It can be troubling to see your parents decline as they age, especially since they are often reluctant to admit how much help they need. They may not even recognize how they could benefit from support, especially if their decline is gradual. If you don’t get to visit your parents regularly, it can be shocking to see the changes in sudden bursts. Sometimes, someone who sees the older person less frequently first recognizes the need for a change.
Things to watch for when visiting your parents:
Are they clean and presentable? Not keeping up with daily hygiene routines often signals physical, mental, or emotional decline. They may forget to shower, or maybe getting in and out of the tub is too difficult. Perhaps gripping a brush or a razor presents problems. Depression also affects the motivation to groom in a typical manner.
Do you notice significant weight changes? Shopping and cooking can become difficult with arthritis, fatigue, swallowing problems, loneliness, and other challenges. Also, some develop digestive issues. Some people’s taste diminishes with age, and they may start adding more salt and fats to food to compensate.
Pay attention to your parents’ movements. Can they climb stairs, walk without stumbling, and get up and down easily? Unsteadiness increases the risk of falling, which can result in serious injury. According to the Centers for Disease Control, injuries from falling represent one of the main causes of older adults needing emergency care. Many issues cause falling, including poor vision, poor housekeeping, neuropathy, poor muscle tone, vertigo, and disorientation. Breaking a hip or getting a traumatic brain injury is often a turning point in a person’s ability to live independently. An older person’s fall can lead to death if they hit their head on a table, counter, or hard floor and nobody finds them.
Can your parents walk a mile or more without stopping? Can they do two hours of light housework without resting? Do they get up at a normal time and go through the day without needing to nap? A lack of energy can point to all kinds of challenges. They may not sleep well at night because of incontinence, apnea, or anxiety. A lack of stamina may indicate respiratory diseases like pneumonia, cardiovascular disease, or nutritional deficiencies. Depression and loneliness diminish energy levels too.
A neglected yard or repairs, a cluttered or dirty house, and unpaid bills could be clues that things are not quite right. Is there fresh food in the refrigerator? Unpaid bills could lead to utilities getting shut off and insurance lapses. An unkempt house can lead to falls, mold, and vermin infestation. A neglected yard may cause legal action against the property owner.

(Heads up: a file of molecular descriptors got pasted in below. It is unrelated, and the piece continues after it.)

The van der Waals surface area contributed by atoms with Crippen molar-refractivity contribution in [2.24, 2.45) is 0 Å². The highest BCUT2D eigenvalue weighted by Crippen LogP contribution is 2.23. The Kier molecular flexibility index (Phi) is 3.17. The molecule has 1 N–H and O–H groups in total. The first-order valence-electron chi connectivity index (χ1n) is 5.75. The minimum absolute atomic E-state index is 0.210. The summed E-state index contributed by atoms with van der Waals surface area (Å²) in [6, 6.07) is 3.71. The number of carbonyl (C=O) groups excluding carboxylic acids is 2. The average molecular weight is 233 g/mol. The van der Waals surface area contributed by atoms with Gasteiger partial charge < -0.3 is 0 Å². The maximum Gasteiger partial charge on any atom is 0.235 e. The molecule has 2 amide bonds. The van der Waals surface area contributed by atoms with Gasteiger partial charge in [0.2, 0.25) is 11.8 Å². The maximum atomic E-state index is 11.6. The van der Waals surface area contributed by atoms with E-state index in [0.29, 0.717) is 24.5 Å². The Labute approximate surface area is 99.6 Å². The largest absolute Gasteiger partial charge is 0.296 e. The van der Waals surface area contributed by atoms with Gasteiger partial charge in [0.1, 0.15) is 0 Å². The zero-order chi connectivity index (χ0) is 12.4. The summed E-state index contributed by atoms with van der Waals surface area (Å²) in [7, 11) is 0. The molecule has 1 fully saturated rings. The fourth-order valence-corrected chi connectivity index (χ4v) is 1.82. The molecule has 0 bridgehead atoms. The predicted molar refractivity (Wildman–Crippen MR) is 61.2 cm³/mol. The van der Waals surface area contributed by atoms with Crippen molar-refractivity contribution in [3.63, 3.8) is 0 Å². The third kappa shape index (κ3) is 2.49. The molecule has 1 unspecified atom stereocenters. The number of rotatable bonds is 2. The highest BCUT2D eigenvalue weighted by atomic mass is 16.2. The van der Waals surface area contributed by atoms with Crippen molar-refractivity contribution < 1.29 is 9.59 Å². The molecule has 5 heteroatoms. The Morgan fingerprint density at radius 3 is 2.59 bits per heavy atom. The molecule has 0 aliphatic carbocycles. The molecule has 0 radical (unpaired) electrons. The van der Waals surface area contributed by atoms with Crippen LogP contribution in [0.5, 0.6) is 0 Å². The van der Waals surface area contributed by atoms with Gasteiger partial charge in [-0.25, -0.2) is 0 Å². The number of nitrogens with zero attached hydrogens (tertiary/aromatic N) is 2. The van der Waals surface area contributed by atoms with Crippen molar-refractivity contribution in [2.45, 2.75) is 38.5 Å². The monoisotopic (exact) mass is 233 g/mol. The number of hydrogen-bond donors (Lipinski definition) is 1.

Everyone loses their keys or forgets things occasionally. However, having trouble with common words, getting lost in a familiar neighborhood, or not being able to follow directions could indicate something serious. Memory loss is not always dementia—many medical issues and their treatments can present with memory loss or confusion. Stress, a lack of sleep, and pain make it hard to think.
Are your parents engaging socially? Do they have interests and hobbies? Do they seem sad, agitated, anxious, or worried about the future? Emotional and physical health affect one another, leading to a downward spiral. The good news is that changing one often helps the other.
If you see things that concern you, talk to your parents. Have an honest conversation about what you notice. Ask them if they are aware of any changes.
- Encourage regular medical check-ups and possibly a medical assessment. You may want to go with your parents and discuss the results and suggestions with the doctor.
- Address any safety issues and prioritize a to-do list. Simple things like adding non-slip pads under rugs or installing handicap bars in a bathroom can prevent falls. Medic alert systems are also valuable.
- Determine what level of independence is safe. Are your parents safe with driving, cooking, and complying with medical treatments? Are they in danger of harming themselves or someone else?
- Identify all available support resources. Maybe you need to hire a housekeeper, someone to run errands or a home health aide. A geriatric care manager can be invaluable. They will help you be proactive in avoiding problems.
- Involve siblings and other people in creating a support system if possible.
- Make a list of medications, doctors, and medical issues.
- Make sure your parents’ legal documents are up to date. These should include financial and healthcare powers of attorney and estate planning documents. Elder law attorneys are a valuable resource as they have walked this road with other families and can help secure benefits from the VA and Medicaid, if applicable.
- Make long-term care plans even if they don’t need that level of care yet. A financial plan and knowing where they might go will make the transition smoother if long-term care is required.
Above all, invite your parents to participate as much as possible. Reassure them that you are there for them in what can be a scary time. Remind them that you care about them and want them to be happy, healthy, and safe. Remember that our team is here to help navigate many of these transitions. Professional estate planning and elder law attorneys will help ensure you are ready for the next chapter. If you have questions or would like to discuss a personal legal matter, don’t hesitate to contact our office at (716) 206-0588.